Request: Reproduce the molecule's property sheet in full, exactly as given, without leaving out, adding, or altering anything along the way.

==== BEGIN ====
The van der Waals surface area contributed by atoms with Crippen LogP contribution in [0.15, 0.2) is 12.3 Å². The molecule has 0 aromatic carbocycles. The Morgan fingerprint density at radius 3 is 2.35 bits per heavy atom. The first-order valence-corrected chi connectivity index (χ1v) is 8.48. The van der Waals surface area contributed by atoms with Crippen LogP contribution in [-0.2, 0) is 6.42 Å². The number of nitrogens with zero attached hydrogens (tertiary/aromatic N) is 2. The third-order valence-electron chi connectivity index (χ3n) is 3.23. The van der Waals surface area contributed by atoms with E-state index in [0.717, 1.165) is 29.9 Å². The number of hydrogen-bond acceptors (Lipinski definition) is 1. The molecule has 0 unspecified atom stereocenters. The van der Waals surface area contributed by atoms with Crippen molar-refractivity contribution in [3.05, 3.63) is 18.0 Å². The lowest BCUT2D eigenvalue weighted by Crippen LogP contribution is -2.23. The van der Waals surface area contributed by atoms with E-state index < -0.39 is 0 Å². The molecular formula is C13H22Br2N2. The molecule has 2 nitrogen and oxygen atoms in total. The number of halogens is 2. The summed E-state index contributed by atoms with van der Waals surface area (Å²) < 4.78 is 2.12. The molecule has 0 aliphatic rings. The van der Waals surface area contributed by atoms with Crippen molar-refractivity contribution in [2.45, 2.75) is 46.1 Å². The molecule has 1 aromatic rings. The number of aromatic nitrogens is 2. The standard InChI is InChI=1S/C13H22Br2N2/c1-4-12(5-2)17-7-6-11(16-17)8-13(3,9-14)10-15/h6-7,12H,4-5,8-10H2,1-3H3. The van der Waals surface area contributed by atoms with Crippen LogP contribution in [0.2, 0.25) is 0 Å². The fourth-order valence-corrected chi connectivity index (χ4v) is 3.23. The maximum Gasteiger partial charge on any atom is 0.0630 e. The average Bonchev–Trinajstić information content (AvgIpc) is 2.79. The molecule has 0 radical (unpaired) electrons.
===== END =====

The van der Waals surface area contributed by atoms with Crippen LogP contribution in [0.15, 0.2) is 12.3 Å². The molecule has 0 aromatic carbocycles. The Morgan fingerprint density at radius 3 is 2.35 bits per heavy atom. The first-order valence-corrected chi connectivity index (χ1v) is 8.48. The van der Waals surface area contributed by atoms with Crippen LogP contribution in [-0.2, 0) is 6.42 Å². The number of nitrogens with zero attached hydrogens (tertiary/aromatic N) is 2. The third-order valence-electron chi connectivity index (χ3n) is 3.23. The van der Waals surface area contributed by atoms with E-state index in [0.717, 1.165) is 29.9 Å². The number of hydrogen-bond acceptors (Lipinski definition) is 1. The molecule has 0 unspecified atom stereocenters. The van der Waals surface area contributed by atoms with Crippen molar-refractivity contribution in [3.05, 3.63) is 18.0 Å². The lowest BCUT2D eigenvalue weighted by Crippen LogP contribution is -2.23. The van der Waals surface area contributed by atoms with E-state index < -0.39 is 0 Å². The molecular formula is C13H22Br2N2. The molecule has 2 nitrogen and oxygen atoms in total. The number of halogens is 2. The summed E-state index contributed by atoms with van der Waals surface area (Å²) < 4.78 is 2.12. The molecule has 0 aliphatic rings. The van der Waals surface area contributed by atoms with Crippen molar-refractivity contribution in [2.45, 2.75) is 46.1 Å². The molecule has 1 aromatic rings. The number of aromatic nitrogens is 2. The standard InChI is InChI=1S/C13H22Br2N2/c1-4-12(5-2)17-7-6-11(16-17)8-13(3,9-14)10-15/h6-7,12H,4-5,8-10H2,1-3H3. The van der Waals surface area contributed by atoms with Crippen LogP contribution in [0.2, 0.25) is 0 Å². The fourth-order valence-corrected chi connectivity index (χ4v) is 3.23. The maximum Gasteiger partial charge on any atom is 0.0630 e. The average Bonchev–Trinajstić information content (AvgIpc) is 2.79. The molecule has 0 radical (unpaired) electrons.